SIMON BROWN: Yes, and renewables [have] challenges. As you said, R14 billion is the ultimate target for phase two. You’ve got 140 days left to ink the deal with the Central Energy Fund. You’ve got the Ivanhoe Mines money coming in. Do you kind of start that process, even when you haven’t got the full R14 billion in the bank? In other words, you start it on the assumption that the rest will come as it goes along?

STEFANO MARANI: Look, I think that’s pretty much the only way that you can get these mega projects done; you’ve got to take a certain amount of risk on faith – and it’s paid off if you look at where we are at the moment, just in terms of what we’ve done to prove the geological reserve in terms of raising this equity capital. Now remember, these two institutions have been inside our data room, so clearly it can’t be that bad in there.

SIMON BROWN: They’ve had a good look-see, a good kick of the tyres. The Central Energy Fund, as I said earlier – what’s it, 140 days – you’ve agreed in principle. It has still got to actually be inked for the cash to flow. I was going to say a cheque to be written, but of course it’ll be in the EFT, won’t it?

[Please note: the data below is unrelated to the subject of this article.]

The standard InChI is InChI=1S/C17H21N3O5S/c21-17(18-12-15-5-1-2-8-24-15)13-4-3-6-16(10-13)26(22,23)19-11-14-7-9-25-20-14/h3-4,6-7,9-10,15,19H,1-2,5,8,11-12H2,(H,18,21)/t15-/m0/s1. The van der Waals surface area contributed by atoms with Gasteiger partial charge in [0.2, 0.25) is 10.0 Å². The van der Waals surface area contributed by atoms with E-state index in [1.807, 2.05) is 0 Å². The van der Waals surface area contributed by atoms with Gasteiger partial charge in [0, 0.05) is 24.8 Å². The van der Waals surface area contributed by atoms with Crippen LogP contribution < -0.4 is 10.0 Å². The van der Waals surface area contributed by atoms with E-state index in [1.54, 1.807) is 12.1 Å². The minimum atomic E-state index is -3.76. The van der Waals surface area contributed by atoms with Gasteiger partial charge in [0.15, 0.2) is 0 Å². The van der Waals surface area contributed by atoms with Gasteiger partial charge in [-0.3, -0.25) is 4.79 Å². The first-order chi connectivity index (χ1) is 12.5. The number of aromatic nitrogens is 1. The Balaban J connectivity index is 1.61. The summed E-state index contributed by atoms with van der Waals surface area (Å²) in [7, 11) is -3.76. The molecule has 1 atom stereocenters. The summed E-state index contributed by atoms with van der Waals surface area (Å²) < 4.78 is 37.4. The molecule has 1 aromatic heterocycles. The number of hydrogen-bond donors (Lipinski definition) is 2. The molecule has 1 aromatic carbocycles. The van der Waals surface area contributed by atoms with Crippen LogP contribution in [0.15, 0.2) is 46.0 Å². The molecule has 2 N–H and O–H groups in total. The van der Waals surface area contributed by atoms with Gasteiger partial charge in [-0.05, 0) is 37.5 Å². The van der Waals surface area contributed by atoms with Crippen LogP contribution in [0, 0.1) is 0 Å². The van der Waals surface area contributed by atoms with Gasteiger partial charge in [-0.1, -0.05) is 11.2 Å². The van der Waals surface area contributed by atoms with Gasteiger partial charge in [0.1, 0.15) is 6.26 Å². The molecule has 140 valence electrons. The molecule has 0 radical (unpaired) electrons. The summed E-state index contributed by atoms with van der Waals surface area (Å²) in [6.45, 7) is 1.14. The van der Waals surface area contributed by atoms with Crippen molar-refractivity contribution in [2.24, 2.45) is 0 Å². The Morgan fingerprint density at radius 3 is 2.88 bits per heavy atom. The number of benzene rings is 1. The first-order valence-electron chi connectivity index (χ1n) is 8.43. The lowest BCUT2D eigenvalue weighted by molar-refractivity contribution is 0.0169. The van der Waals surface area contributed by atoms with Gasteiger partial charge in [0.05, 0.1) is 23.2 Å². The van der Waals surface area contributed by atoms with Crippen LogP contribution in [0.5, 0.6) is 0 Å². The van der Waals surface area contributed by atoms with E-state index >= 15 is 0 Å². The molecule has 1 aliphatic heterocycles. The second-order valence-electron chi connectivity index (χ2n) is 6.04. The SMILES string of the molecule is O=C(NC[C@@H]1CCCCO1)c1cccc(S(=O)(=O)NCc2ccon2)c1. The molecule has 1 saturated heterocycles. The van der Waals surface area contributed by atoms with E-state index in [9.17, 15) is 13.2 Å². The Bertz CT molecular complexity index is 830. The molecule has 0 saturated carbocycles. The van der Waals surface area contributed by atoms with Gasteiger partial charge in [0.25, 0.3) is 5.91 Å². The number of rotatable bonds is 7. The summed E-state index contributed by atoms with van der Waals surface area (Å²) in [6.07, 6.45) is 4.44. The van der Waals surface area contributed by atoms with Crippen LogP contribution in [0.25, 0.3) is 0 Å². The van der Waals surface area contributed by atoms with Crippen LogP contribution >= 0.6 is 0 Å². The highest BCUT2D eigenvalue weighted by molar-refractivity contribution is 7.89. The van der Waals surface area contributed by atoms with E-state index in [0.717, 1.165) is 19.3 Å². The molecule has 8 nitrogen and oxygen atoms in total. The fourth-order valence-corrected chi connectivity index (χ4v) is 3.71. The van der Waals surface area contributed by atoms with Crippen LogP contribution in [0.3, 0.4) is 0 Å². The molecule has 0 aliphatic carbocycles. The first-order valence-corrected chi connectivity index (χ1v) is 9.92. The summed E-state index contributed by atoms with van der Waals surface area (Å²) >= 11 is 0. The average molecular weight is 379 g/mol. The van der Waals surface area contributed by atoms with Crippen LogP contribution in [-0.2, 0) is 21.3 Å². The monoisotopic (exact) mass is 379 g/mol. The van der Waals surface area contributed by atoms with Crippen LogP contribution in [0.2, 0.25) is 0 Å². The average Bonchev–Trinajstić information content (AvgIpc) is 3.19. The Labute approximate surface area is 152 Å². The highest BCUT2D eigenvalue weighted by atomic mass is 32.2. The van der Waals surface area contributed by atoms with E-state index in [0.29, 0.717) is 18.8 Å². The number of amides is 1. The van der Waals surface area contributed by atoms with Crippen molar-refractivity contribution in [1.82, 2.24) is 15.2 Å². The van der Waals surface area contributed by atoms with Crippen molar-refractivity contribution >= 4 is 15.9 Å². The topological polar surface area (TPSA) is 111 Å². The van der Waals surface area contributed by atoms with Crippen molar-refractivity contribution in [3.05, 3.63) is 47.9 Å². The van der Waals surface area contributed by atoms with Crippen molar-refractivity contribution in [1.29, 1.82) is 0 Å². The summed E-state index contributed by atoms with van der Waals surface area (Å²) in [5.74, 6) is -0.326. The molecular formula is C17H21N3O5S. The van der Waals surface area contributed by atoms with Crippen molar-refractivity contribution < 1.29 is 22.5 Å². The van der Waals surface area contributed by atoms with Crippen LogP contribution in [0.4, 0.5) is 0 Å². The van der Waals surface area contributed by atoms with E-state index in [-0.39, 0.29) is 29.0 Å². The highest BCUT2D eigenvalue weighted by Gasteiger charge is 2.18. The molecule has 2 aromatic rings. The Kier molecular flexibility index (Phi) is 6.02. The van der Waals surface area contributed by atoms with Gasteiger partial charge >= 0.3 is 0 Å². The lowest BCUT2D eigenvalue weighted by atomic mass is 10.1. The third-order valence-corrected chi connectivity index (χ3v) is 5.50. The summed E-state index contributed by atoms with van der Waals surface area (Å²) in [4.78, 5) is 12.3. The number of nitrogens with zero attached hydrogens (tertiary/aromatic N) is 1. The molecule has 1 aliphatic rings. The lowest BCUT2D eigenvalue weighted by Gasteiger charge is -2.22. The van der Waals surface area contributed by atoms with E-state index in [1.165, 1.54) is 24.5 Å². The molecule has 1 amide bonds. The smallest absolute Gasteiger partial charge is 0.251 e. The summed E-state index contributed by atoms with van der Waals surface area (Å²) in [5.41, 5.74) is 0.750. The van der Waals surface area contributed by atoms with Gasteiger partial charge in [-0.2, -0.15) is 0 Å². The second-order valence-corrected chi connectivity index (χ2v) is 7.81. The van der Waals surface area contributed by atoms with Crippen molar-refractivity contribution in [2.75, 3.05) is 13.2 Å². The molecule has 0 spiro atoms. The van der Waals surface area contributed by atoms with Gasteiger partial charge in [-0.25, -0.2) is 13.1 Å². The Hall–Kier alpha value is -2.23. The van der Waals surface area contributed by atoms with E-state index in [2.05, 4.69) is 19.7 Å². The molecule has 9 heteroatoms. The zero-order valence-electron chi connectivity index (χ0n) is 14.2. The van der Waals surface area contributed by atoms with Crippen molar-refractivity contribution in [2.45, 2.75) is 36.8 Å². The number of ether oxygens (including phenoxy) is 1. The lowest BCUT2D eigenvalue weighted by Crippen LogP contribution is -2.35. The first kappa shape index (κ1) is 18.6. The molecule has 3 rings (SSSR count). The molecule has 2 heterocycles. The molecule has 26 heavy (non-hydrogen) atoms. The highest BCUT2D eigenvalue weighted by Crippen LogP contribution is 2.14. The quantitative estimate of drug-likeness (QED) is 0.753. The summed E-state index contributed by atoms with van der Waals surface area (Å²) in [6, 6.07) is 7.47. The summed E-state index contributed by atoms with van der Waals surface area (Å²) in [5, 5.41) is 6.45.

STEFANO MARANI: Absolutely. It’ll be in EFT.

SIMON BROWN: With more zeros than we can usually count. We’ll park it there. Stefano Marani, CEO of Renergen, talking [about] their billion from the Central Energy Fund, which was announced on Sens yesterday.



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If you have ever witnessed the total havoc caused by a gas cylinder explosion you will NEVER, EVER contemplate running your car on it and risk getting into an accident with it !!

I would think that part of the gas will be used in that form by industry (steel, glass, cement, etc), some will power electricity instead of diesel and the rest will be gas to liquid to make normal refinery products.

My bigger worry is we have regulated energy prices. So while the country benefits from a balance of payments angle, and hopefully the profits and taxes are retained here, consumers will not really see any benefit in energy prices.

End of comments.